A: Being part of the LGBTQ community. I am transgender – female to male – and I came to Rochester because of the transgender rights and the community. I started volunteering with the Gay Alliance, taking pictures for The Empty Closet, and was going to “family dinners” in parks and at people’s homes and getting involved with groups like Rochester Snowball Effect. That group met and took on actions, like the little free libraries, and it was cool to see how inclusive everything was and go on bike tours of Wall Therapy and everything. Coming from Oklahoma, where a lot gets demolished or blown over, the architecture here, I’m enamored by it. I just fell in love with this place – except for the winters.

Q: What led you to form Flower City Pickers?
A: I never really had the idea of what Flower City Pickers has turned into. I was just upset about something, wanted to help and to be of use, and started picking up stuff and asking others if I could take what they couldn’t sell. But I was having some health issues and was here in the winter – usually I wouldn’t be – to get heart surgery. The City of Rochester had bulldozed Sanctuary Village, a tent city located under a bridge, and they got relocated to a warehouse shelter with no running water. I was baffled and taken aback. That wasn’t the Rochester I knew about. I couldn’t work at the time and didn’t have any money to help and had noticed there was stuff on the ground at the Public Market that was still completely fine and usable. So I decided to go and start picking it up and see what I could make of it. Maybe soup, maybe goulash, whatever. I just went there with a little piece of paper with my face on it and a blurb that basically said, “Hey, I’m going to be here every week. Be nice to me.” People started giving me stuff. It went from filling one car at a time to not having access to enough cars to fill up.

Q: A lot of people have ideas, but what compelled you to bring this one to action?
I had always gone to the Public Market and really enjoyed it. Every time I went there it was with friends and I passed on picking stuff from the ground. It’s not proper social behavior to pick up someone’s trash and be like, “I’m gonna eat that.” So when I read about Sanctuary Village I thought, “Maybe since I was too shy to do it for myself but there are so many people who need this, I’ll pick for them.” That gave me the courage. The fact that there’s so much waste is really disturbing. It’s ridiculous how oblivious people are. People ask, “How did you think of this?” I tell them, “I have two eyes, just like you. All you have to do is keep them open and look.” There’s a lot of waste at the Public Market and even in the grocery stores.

Q: How would you describe yourself?
A: I’m just me. I work as a barista for Java’s at RIT, which is great and they donate to us, and I’ve been doing photography for more than five years. I used to make and sell art a lot. But Flower City Pickers sort of grounded me. It used to be that during the winters I would never have been here. The only reason why I was up here during the winter I started Flower City Pickers was I had to get heart surgery at Strong. FCP has made me adjust to life in one city through each year, which is new for me. When I was younger my family was evicted often from homes and we were homeless for months at a time. I got used to moving around a lot, so became I was an adult, every six months or year I’d move. It’s challenging for me because I always have the desire to run around, do things, and go somewhere else for a while. But I really enjoy doing photography and art, and pretty much any free time I have goes into Flower City Pickers.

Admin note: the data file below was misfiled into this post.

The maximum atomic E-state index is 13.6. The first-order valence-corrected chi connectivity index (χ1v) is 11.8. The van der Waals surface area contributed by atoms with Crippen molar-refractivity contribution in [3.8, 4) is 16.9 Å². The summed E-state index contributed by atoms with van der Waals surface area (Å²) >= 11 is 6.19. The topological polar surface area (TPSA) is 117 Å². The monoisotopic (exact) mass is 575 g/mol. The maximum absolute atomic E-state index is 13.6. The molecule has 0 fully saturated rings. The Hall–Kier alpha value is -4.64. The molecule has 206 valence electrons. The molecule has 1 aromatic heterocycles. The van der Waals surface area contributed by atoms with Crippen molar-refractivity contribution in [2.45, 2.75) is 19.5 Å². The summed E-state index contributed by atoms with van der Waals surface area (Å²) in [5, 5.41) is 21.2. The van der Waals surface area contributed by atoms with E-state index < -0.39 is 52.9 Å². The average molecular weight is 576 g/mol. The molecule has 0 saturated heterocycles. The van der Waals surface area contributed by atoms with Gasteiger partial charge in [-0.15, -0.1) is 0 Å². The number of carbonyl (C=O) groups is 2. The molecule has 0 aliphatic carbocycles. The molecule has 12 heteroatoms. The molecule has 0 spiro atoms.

Q: Is there a philosophy that guides you?
A: There’s this quote by this little boy Nkosi Johnson: “Do all that you can, with all that you have, in the time that you have, in the place where you are.” I consider myself Buddhist. In Buddhism you’re supposed to sit where you are and make change where you’re at, and accept your surroundings, even if you don’t like them. Just be in them.

Q: If someone says they’re inspired by you, how do you respond?
Mostly, “Hey, that’s cool, but it’s nothing special.” I didn’t do anything out of the ordinary. I just started picking up stuff that was on the ground. The fact that no one has done that in so long is what you should notice – that this is our culture and our society. It’s disturbing.

Q: What’s next for Flower City Pickers?
We’re a secular group of volunteers, we have a board of directors, and everyone has their own ideas about where we’re going. This year we’re getting more media coverage, networking, tabling at events, and more. We have a bus that is at the market and is our storage. We would like a permanent spot at the market. We definitely need a company vehicle to help us with deliveries for the greater Rochester area to places that are by the lake or a little further out of town where some volunteers aren’t able to go. We’re experimenting with more than just Saturday collections and are trying out Tuesdays and Thursdays once it gets a little warmer. And we’ve had people from Buffalo and a group from Syracuse check us out and express interest in starting up similar projects.